Li Keqiang complained about it on national TV four months ago.
They cannot make the parts required for a decent ballpoint pen.
"It has cemented its hold, in part, thanks to the environment's ease of use"
Are we talking about the same software? It's painfully difficult to use. Everything is hidden away in a byzantine maze of options menus, with vitally important settings given the same visual precedence as the trivial.
" This is the worst kind of sexism as all the women are fully clothed!"
I saw some sexism once in which one gender was effectively considered property, to be traded amongst the other gender. I think that was far worse than this.
"I have a feeling that you would have been standing on the sidelines spitting on the returnees much like certain others did."
In the interests of history, that is disputed.
What do people think this is? Some kind of political website dedicated to being balanced and fair? It's not. The Reg has no requirement to trash politicians in equal handfuls. Some stupid and ignorant people said stupid and ignorant things about technology and the Reg wrote about it.
Why the fuck should the Reg feel any kind of need to then go and trash some other politicians from another political party? What makes the whingers here think that the Reg has that obligation?
"I said powered flight."
Yes you did.
" As in humans powering their own flight."
No you fucking didn't. You said "powered flight", which is exactly what an aeroplane does. For example, like this: https://en.wikipedia.org/wiki/Wright_brothers#First_powered_flight
If you *meant* to say "humans powering their own flight" and you accidentally misspoke, be adult enough to admit you misspoke and correct yourself. Pretending that actually you're using the correct definition and everyone else is wrong so you were totally correct all along is the action of a little child.
"Once you are bored with FPS games, they are all going to look the same, in much the same way as action movies, especially if you ignore the plot"
Maybe that's the mistake being made; the plot.
I don't play much anymore, but I recall finding Medal of Honor (the 2010 one) so dull that I never went back after the first hour, but since then I have replayed HL2 at least once. Spec Ops:The Line held my interest, again because of the unfolding plot.
The differentiator is engagement, which relies on plot and characters and making me care. I don't play FPS games because they look pretty; I play them if they're fun, and eye candy isn't actually fun. Eye candy is icing on the cake, sure, but it's certainly not enough to make up for a game simply not being engaging.
We could do, but why would we? Right now, the human population is not food-limited and peak child has already been reached. What's so special about this new food that means people will suddenly decide to have a lot more children?
I had a run of PRS-505 models for the last few years. Generally replacing them when I broke one; they're a replacement for a stack of novels and get treated much the same. In pockets, rammed in bags, by the pool, all that sort of thing. Buy them second hand, run them into the ground.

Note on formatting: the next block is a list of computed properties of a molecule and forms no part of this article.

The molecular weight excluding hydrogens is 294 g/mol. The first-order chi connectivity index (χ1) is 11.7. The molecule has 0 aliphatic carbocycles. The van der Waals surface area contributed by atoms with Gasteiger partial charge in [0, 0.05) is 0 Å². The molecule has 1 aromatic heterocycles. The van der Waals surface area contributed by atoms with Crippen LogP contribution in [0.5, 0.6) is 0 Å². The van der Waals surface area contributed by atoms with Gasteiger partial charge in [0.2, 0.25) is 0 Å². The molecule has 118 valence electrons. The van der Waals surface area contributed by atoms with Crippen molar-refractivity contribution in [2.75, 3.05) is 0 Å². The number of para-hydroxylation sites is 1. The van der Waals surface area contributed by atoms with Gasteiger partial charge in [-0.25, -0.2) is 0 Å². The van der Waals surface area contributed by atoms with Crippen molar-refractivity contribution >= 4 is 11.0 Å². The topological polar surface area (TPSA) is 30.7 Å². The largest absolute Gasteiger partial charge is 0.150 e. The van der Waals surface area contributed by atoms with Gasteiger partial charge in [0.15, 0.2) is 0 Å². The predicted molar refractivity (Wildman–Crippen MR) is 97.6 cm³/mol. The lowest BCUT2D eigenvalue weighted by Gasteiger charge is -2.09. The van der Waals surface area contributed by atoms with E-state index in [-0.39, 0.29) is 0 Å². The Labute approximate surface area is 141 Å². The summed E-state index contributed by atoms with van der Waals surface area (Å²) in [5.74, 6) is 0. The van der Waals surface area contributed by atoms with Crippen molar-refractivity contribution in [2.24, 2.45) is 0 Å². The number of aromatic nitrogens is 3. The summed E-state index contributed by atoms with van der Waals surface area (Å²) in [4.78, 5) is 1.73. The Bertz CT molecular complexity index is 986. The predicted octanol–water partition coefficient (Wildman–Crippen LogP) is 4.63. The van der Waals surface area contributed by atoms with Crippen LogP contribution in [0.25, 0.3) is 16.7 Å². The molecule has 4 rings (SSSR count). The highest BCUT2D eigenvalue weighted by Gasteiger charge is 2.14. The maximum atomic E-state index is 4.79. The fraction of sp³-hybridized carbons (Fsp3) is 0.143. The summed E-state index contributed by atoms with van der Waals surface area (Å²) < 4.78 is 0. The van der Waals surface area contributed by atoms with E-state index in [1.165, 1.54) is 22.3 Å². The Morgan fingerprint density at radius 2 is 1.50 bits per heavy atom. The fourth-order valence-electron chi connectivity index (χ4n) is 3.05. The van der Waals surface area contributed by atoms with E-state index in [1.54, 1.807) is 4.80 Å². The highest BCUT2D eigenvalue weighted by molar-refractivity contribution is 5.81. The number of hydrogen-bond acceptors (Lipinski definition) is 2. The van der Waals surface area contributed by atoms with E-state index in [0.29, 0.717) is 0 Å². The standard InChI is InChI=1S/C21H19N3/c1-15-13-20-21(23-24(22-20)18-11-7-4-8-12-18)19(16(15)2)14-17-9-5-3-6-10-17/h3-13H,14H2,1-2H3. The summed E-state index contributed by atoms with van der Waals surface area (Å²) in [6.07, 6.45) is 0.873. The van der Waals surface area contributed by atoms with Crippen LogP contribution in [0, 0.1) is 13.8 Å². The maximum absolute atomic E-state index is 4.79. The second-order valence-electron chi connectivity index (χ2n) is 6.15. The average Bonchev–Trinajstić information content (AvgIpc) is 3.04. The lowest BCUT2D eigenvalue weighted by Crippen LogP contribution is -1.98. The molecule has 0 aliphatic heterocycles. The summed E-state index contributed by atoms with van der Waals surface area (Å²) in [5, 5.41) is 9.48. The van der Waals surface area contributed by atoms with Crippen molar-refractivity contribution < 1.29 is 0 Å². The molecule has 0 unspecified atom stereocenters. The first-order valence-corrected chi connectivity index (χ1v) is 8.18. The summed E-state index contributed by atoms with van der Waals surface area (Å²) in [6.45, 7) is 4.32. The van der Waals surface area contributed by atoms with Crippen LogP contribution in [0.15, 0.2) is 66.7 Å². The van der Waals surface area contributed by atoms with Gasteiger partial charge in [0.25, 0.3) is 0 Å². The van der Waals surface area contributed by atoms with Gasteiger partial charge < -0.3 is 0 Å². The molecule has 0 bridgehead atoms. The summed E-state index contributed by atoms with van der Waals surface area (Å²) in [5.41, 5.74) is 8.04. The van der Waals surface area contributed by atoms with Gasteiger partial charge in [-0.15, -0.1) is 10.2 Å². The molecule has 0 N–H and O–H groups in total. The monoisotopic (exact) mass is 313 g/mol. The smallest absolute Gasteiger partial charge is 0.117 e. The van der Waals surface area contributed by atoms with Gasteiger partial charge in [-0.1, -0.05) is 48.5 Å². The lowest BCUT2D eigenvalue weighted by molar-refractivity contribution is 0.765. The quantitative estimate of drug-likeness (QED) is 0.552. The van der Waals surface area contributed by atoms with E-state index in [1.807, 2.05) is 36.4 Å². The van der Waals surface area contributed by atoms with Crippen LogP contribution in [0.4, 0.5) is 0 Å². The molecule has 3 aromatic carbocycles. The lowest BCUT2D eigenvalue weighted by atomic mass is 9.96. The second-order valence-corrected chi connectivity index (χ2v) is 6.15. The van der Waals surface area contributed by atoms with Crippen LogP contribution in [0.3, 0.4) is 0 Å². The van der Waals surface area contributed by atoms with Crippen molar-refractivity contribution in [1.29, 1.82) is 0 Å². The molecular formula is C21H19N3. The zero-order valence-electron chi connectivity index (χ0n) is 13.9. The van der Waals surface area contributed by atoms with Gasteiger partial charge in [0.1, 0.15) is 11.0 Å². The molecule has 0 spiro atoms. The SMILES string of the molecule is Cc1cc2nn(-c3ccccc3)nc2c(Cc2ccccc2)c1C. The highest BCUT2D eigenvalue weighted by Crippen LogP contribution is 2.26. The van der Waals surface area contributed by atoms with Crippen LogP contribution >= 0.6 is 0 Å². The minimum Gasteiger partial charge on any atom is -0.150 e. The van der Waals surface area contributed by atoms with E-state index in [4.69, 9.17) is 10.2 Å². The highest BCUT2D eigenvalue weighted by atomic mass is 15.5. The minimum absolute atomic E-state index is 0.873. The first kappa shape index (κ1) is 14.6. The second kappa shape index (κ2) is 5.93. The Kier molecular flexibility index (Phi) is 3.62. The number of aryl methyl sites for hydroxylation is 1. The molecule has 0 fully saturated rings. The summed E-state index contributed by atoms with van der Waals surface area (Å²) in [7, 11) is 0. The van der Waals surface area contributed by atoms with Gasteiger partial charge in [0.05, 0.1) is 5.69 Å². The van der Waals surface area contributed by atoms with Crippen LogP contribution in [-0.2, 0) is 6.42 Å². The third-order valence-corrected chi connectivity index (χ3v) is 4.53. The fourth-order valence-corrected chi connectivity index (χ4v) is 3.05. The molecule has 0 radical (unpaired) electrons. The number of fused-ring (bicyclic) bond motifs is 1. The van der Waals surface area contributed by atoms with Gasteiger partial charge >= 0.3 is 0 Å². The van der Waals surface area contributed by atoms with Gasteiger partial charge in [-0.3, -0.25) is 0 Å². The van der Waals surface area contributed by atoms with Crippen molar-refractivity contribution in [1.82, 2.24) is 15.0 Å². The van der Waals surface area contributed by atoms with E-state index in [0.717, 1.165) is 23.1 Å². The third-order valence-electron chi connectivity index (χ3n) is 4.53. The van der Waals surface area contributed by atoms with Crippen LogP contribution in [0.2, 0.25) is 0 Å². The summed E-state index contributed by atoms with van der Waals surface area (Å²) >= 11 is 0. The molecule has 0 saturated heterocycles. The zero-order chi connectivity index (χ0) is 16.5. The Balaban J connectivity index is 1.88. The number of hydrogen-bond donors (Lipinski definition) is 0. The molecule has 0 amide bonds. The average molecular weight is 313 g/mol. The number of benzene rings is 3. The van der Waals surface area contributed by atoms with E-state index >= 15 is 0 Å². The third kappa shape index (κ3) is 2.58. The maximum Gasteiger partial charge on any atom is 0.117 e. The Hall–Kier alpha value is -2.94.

I likewise liked the buttons instead of the touch screen, and it simply did what it was meant to; a stack of novels, in a single slim box. The last time I broke one I wound up looking at all the options and got a second-hand PRS-300 for a song. Still got buttons rather than a touch screen, none of the unrequired bells and whistles of competitors (lights, internet access, Amazon supervising my reading etc etc), but it was even better for my particular needs; being a little bit smaller made it significantly more convenient. I wouldn't be without it.
Maybe I should buy a few more second-hand while I still can so I've got a supply in the future when there are no good options for my needs (i.e. a replacement for a stack of novels) being made anymore.
Because normal people have to pay enormous prices for a house to live in during a bubble, and then suffer negative equity when it pops. What's proposed would be a way to damp the bubbles.
By definition, calling 911 is an emergency situation, and thus not normal. There is a higher likelihood in such situations that you would not be able to use your fingers than in non-emergency situations. Like all such situations, we can but play the percentages.
"Blaming our service people for the activities of the enemy is the biggest act of cowardice you can commit!"
I am a reservist of some fifteen years and I have been deployed overseas somewhere hot on active duty in a shooting war. Don't you dare come all Daily Mail / Fox News with me, pretending that to disagree with foreign policy is to somehow be dishonourable to forces personnel.
Second point; bleat about how it's not nice that the bad people hide in amongst innocent people all you like. It doesn't change the FACTS. And the FACTS are that we routinely murder innocent people and in doing so we cause terrorism. I don't give a damn how cowardly it may or may not be for OpFor to hide in amongst innocent people. That's completely irrelevant to the FACT that by murdering innocent people, we cause terrorism.
I could extend your argument to its logical conclusion; these drone pilots are launching their attacks from within the civilian population, so when terrorists turn up and kill pieces of that civilian population, it's the fault of those drone pilots. Utterly ridiculous. Grow up.
Compensation? That's not the price you pay for murdering a dozen innocent civilians. The price you pay is that their friends and relatives are pushed towards terrorism. Every time we murder some innocent civilians going about their lawful business, we strengthen terrorism. We recruit for them (and, frankly, understandably so; if the US was routinely murdering innocent people near me, from the sky, without warning or due process or accountability, I suspect I'd end up damaged enough that I'd want to make someone pay).
We make terrorists. This is how we make them. The price of our incompetence is terrorism. The price of our foreign policy and associated murdering is the death of our own civilians in the future.
The book was a novelty for the first half, but after that it just became dull. Problem, explanation, solution. Repeat. Repeat. Repeat. To be fair, given the plot, there wasn't much the author could do about it.